An idol of Ghanshyam Maharaj has been installed in a place called the Rang Mahol in the temple where Swaminarayan stayed during his visits to Ahmedabad. A wood carved life-size idol of Swaminarayan in standing sambhang position, was installed here fifty years after the construction of the temple. It is one of the finest specimens of wooden art sculpting in Gujarat.
Temple for women (West)
The Haveli (Mansion) to the west of the temple used to be the official residence of Acharya of the Narnarayan Dev Gadi. Now, the ground floor of the front side, houses the offices and the inner portion accommodates the residency of the Sankhya Yogi women (ladies who have taken celibacy vows and devoted their life to the temple). In the inner temple, the Gadiwalla (the Acharya’s wife & spiritual leader of the women in the Swaminarayan Sampraday) holds religious assemblies solely for the benefit of the women. An idol of Ghanshyam Maharaj has been installed in this temple and is served by the Sankhya Yogi women devotees.
This mansion is decorated with chandeliers, suspended lamps and large mirrors as it was supposed to be the residence of the Acharya. The brackets of the pillars in the portico as well as arches have been adorned with carvings in geometrical designs and a variety of flower and creeper motifs.
This three-storey mansion was constructed by Acharya Keshavprasad Maharaj in 1871.
The mansion itself rests on octagonal and square wooden pillars on which Ardh-murt relief sculpture of flowers and creepers is engraved. Angles of wooden pillars, carved in free hand design and the shapely Bharnai, which balconies rest on. The Sabha mandap, an extensive Central Hall, has been constructed on sixty pillars. There are giant size madal-shilp sculptures on twelve high pillars in the front row on which rest the portico of the first floor, capture our attention with its great artistic appeal. These sculptors include a flying Hanuman lifting the Devgiri mountain in his palm; a pot bellied Ghanesha wearing a scarlet turban in the South Indian style, miniature sculptures of several soldiers armed and dressed in Marathi turbans and costumes and herds of monkeys have been created on the religious tradition in the wooden sculptors. Some sculptors depict the 1857 uprising, with the Rani of Jhansi and other heroes narrated in carvings of these pillars. There are a total of 12 such pillars, which depict scenes such as a Maratha warrior fighting under the Rani of Jhansi in guise of Durga the Hindu goddess, Indian leader Tatya Tope in the guise of Narsimha, the lion headed form of Vishnu and that of parrots which tell the mood of the times.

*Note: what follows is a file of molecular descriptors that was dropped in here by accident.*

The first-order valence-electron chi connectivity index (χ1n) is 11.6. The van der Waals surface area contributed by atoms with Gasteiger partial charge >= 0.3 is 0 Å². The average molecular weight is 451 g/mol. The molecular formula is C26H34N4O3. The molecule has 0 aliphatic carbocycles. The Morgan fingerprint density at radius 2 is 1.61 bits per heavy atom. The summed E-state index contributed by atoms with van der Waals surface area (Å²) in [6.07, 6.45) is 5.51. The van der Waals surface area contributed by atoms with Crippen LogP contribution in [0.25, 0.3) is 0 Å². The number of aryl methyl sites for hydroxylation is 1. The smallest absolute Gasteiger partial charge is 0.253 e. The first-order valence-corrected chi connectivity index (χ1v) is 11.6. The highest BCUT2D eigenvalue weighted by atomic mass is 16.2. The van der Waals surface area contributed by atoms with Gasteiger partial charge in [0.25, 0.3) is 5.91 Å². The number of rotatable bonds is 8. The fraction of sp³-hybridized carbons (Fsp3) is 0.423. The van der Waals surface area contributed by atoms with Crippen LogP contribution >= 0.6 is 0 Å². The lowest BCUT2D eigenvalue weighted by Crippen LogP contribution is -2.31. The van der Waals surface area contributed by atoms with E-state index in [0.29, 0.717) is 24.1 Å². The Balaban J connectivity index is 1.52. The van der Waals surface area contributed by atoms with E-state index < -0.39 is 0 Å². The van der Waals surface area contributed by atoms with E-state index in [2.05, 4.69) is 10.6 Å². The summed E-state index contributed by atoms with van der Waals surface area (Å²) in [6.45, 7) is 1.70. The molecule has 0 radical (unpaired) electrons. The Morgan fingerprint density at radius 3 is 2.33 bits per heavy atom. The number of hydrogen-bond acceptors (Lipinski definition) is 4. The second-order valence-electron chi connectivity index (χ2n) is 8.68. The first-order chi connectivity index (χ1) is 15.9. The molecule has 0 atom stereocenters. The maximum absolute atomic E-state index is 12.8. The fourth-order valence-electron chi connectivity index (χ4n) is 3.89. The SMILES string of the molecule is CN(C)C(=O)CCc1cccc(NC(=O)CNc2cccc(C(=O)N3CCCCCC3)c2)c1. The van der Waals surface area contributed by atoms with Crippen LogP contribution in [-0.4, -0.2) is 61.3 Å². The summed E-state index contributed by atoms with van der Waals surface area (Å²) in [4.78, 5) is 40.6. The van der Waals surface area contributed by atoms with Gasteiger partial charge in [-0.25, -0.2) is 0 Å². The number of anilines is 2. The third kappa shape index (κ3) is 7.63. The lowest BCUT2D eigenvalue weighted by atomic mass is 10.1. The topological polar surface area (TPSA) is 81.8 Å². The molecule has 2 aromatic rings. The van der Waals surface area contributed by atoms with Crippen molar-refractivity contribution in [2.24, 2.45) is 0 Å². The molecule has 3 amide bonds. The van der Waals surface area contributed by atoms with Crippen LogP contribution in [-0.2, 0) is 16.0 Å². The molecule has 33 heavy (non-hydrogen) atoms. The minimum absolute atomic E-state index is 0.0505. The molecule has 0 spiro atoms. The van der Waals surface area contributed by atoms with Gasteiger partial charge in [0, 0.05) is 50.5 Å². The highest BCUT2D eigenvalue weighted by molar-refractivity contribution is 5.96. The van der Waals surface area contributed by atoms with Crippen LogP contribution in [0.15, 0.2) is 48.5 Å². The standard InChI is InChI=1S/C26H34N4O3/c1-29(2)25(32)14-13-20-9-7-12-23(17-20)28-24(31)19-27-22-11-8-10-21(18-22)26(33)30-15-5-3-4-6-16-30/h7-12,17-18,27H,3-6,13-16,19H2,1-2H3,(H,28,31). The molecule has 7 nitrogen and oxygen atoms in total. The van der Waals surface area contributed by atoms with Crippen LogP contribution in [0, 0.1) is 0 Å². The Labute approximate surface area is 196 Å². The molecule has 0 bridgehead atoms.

Sculptures of lions and elephants, birds like peacocks and parrots and perfectly engraved leaves and flowers decorate the panels. The beams, ceilings, and lower sections are adorned with engravings, artistic sculptures and free-hand designs. In this mansion, Acharya sits on the wooden seat once used by Swaminarayan in the Congregation Hall. A new residence of the saints, Vrajendraprasad Mahal and a dining hall for the devotees are also situated in this mansion.
This mansion is two storeyed. Sculptures of animal heads, flowers and creepers are carved on the wooden pillars of the portico on the ground floor. Items relating to NarNarayan Dev on the ground floor. The first and second floors house a Sanskrit and music school as well as residence for saints. The backyard hosts the residence for brahmchari (celibate) students. A well where Swaminarayan used to bathe under a dome is also part of the backyard.
Secular area and Heritage Walk
Kalupur area in Ahmedabad where the temple is located in a Muslim dominated area. Communal harmony was shown during the 2001 Gujarat earthquake when the Muslim neighbours cooked food and gave it to the temple authorities, who accepted it as they needed it to distribute to earthquake victims.
A Heritage Walk of Ahmedabad city was started on 19 November 1997 by the local municipal corporation in association with the Foundation for Conservation and Research of Urban Traditional Architecture (CRUTA). The walk starts from this temple in the Kalupur area of the city and ends at the Jama Masjid, after touring 18 sites. The one and a half kilometer long walk takes three hours to complete. In 1999, the temple held an exhibition of photographs relating to the culture and architecture of the city as part of the Heritage Week celebrations. In 2003, Chief Minister of Gujarat, Narendra Modi, chose to lead this walk along with his cabinet colleagues to spread the message of peace.